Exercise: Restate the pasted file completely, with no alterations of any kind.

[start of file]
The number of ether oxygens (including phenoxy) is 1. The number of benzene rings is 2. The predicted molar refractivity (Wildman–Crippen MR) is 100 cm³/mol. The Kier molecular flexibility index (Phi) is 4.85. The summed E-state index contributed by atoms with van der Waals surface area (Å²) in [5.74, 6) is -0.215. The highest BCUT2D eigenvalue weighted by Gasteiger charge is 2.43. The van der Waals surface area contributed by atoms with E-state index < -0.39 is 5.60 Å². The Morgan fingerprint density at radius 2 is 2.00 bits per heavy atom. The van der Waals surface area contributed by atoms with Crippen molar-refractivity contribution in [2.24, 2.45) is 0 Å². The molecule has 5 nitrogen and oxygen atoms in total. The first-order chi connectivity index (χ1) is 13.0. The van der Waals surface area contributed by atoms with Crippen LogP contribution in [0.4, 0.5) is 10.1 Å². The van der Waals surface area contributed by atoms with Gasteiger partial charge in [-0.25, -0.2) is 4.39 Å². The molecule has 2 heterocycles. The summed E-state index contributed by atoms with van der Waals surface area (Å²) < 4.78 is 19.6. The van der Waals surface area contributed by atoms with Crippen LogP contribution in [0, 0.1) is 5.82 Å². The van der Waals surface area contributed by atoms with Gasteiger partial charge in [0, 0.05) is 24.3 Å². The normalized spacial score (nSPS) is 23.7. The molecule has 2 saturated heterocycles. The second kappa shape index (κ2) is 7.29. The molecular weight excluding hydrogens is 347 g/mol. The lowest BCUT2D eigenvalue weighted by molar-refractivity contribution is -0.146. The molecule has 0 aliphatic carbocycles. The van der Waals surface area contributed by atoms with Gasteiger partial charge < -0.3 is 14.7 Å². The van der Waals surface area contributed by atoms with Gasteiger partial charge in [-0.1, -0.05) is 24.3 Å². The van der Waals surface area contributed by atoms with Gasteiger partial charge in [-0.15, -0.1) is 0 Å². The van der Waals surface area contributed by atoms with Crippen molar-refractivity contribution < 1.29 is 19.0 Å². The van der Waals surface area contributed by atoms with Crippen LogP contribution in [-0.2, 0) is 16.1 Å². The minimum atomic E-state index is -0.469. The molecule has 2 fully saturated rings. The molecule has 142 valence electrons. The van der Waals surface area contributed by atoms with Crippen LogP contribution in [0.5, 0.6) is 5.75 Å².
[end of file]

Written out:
The number of ether oxygens (including phenoxy) is 1. The number of benzene rings is 2. The predicted molar refractivity (Wildman–Crippen MR) is 100 cm³/mol. The Kier molecular flexibility index (Phi) is 4.85. The summed E-state index contributed by atoms with van der Waals surface area (Å²) in [5.74, 6) is -0.215. The highest BCUT2D eigenvalue weighted by Gasteiger charge is 2.43. The van der Waals surface area contributed by atoms with E-state index < -0.39 is 5.60 Å². The Morgan fingerprint density at radius 2 is 2.00 bits per heavy atom. The van der Waals surface area contributed by atoms with Crippen molar-refractivity contribution in [2.24, 2.45) is 0 Å². The molecule has 5 nitrogen and oxygen atoms in total. The first-order chi connectivity index (χ1) is 13.0. The van der Waals surface area contributed by atoms with Crippen LogP contribution in [0.4, 0.5) is 10.1 Å². The van der Waals surface area contributed by atoms with Gasteiger partial charge in [-0.25, -0.2) is 4.39 Å². The molecule has 2 heterocycles. The summed E-state index contributed by atoms with van der Waals surface area (Å²) < 4.78 is 19.6. The van der Waals surface area contributed by atoms with Crippen LogP contribution in [0, 0.1) is 5.82 Å². The van der Waals surface area contributed by atoms with Gasteiger partial charge in [0, 0.05) is 24.3 Å². The normalized spacial score (nSPS) is 23.7. The molecule has 2 saturated heterocycles. The second kappa shape index (κ2) is 7.29. The molecular weight excluding hydrogens is 347 g/mol. The lowest BCUT2D eigenvalue weighted by molar-refractivity contribution is -0.146. The molecule has 0 aliphatic carbocycles. The van der Waals surface area contributed by atoms with Gasteiger partial charge < -0.3 is 14.7 Å². The van der Waals surface area contributed by atoms with Gasteiger partial charge in [-0.1, -0.05) is 24.3 Å². The van der Waals surface area contributed by atoms with Gasteiger partial charge in [-0.15, -0.1) is 0 Å². The van der Waals surface area contributed by atoms with Crippen molar-refractivity contribution < 1.29 is 19.0 Å². The van der Waals surface area contributed by atoms with Crippen LogP contribution in [-0.2, 0) is 16.1 Å². The minimum atomic E-state index is -0.469. The molecule has 2 fully saturated rings. The molecule has 142 valence electrons. The van der Waals surface area contributed by atoms with Crippen LogP contribution in [0.5, 0.6) is 5.75 Å².